Having “Grit”

Here is a line from Thomas Friedman’s column in the New York Times this morning.

“In short, we are seeing a national movement that is telling us publicly and loudly: WE WILL GO THERE” The subject of “We..” is in the previous paragraph. It is “Trump and his supporters.”. And “go there” means “ignore the popular vote and its implications for the electoral vote and elect Republicans no matter what.” That is what “Go there” means.

But that’s not the way it is expressed by the people who are going to do it. People who are going to violate their oath to support the Constitution of the United States don’t call it that. Always, the first step is to provide another context.

In this new context, what would be bad behavior otherwise, is now good behavior. This is the example that came first to mind. In the British TV show, Endeavour, Fred Thursday is the senior officer. He does what needs to be done as he sees the matter. His assistant, Morse, has a much more formal sense of what the law allows and what it does not. You would think that when it becomes necessary to beat information out of a reluctant informant, that Thursday would justify his behavior by saying how important it is to some other issues.

That’s not the way he puts it to Morse. The real question is, “Do you have the grit” to do what needs to be done. This is Roger Allam as Inspector Fred Thursday. [1] Morse has said that by doing this, Thursday has “crossed the line;” he has gone over to the other side. Thursday rejects that. It’s only a question, says Thursday, of whether you have the grit. The clear implication is that Morse in lacking in courage.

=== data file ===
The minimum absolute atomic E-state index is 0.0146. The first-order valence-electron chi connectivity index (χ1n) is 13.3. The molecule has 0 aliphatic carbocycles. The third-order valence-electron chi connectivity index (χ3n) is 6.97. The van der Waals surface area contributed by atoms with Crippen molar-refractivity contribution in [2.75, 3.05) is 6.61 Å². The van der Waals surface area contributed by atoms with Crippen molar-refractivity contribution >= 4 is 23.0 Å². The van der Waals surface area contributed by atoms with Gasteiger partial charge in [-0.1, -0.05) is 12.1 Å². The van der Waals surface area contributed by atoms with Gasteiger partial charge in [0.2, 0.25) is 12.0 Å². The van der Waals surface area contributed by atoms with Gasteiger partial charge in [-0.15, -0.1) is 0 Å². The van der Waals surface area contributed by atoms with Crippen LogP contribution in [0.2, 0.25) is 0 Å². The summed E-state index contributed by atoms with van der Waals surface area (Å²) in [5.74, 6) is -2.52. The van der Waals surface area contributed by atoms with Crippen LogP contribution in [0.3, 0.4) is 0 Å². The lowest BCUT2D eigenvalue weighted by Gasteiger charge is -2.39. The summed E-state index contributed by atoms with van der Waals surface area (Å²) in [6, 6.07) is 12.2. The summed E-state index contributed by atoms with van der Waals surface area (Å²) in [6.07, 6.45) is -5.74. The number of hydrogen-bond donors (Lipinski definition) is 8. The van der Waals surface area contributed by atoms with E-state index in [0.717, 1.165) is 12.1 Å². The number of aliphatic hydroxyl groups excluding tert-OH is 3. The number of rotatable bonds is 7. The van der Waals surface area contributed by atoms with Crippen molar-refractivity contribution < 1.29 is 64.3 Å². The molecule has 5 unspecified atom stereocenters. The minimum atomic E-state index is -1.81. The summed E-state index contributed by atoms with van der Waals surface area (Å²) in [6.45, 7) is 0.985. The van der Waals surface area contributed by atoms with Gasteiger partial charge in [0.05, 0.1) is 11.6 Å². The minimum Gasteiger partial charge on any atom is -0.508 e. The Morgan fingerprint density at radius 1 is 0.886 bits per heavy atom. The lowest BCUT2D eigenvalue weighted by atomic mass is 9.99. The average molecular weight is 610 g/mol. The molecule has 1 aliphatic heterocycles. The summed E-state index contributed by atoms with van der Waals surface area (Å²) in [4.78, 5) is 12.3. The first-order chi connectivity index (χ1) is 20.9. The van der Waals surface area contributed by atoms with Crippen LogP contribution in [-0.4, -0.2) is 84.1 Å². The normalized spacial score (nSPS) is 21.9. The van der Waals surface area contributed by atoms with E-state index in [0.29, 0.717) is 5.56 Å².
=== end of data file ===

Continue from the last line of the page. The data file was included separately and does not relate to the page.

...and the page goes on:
But even so, “courage” is a commonly held virtue. “Grit” is a “real man” word. It is an “are you fit to be a cop” word. It defines the job so as to include beating information out of informants and the unwillingness to do that is just unfitness for the job.

And you get to mean all that in public without ever saying it out loud.

That’s how I hear Friedman’s “Go there.” He is right, I think, that electors in Republican-majority states may be asked to promise to “go there” as a condition of their selection. They will not be asked, in that context, if they believe in democracy in the sense that every person gets one vote. They will not be asked whether their oath to support the Constitution requires them to be fair to all. They will be asked if they have the grit to to what needs to be done.

“No, I don’t” is not an acceptable answer. It removes you from the political organization making the demand, for one thing. But it also, in this phrasing, casts you as a coward. There will be no coming back from such a failure.

I have great admiration for Georgia Secretary of State Brad Raffensperger who said, “I’m sorry, Mr. President, I can’t do that.” Trump said, “Find me the votes.” Raffensperger said, “I would break my oath to the Constitution and to the people of Georgia if I did that.”

Notice the alternation of frames of reference. It is the frame of reference we need to look for as the legislators and the electors are chosen for the 2022 and 2024 elections. Friedman is right, I think, that we are looking into the abyss. Will we continue to be a democratic government or will we not. Do we have the grit?

[1] For American watchers, there is no way not to think of Joe Friday. I don’t know whether Joe Friday of Dragnet is popular in Britain or if they just like to watch Americans struggle to keep from making the connection.

About hessd

Here is all you need to know to follow this blog. I am an old man and I love to think about why we say the things we do. I've taught at the elementary, secondary, collegiate, and doctoral levels. I don't think one is easier than another. They are hard in different ways. I have taught political science for a long time and have practiced politics in and around the Oregon Legislature. I don't think one is easier than another. They are hard in different ways. You'll be seeing a lot about my favorite topics here. There will be religious reflections (I'm a Christian) and political reflections (I'm a Democrat) and a good deal of whimsy. I'm a dilettante.
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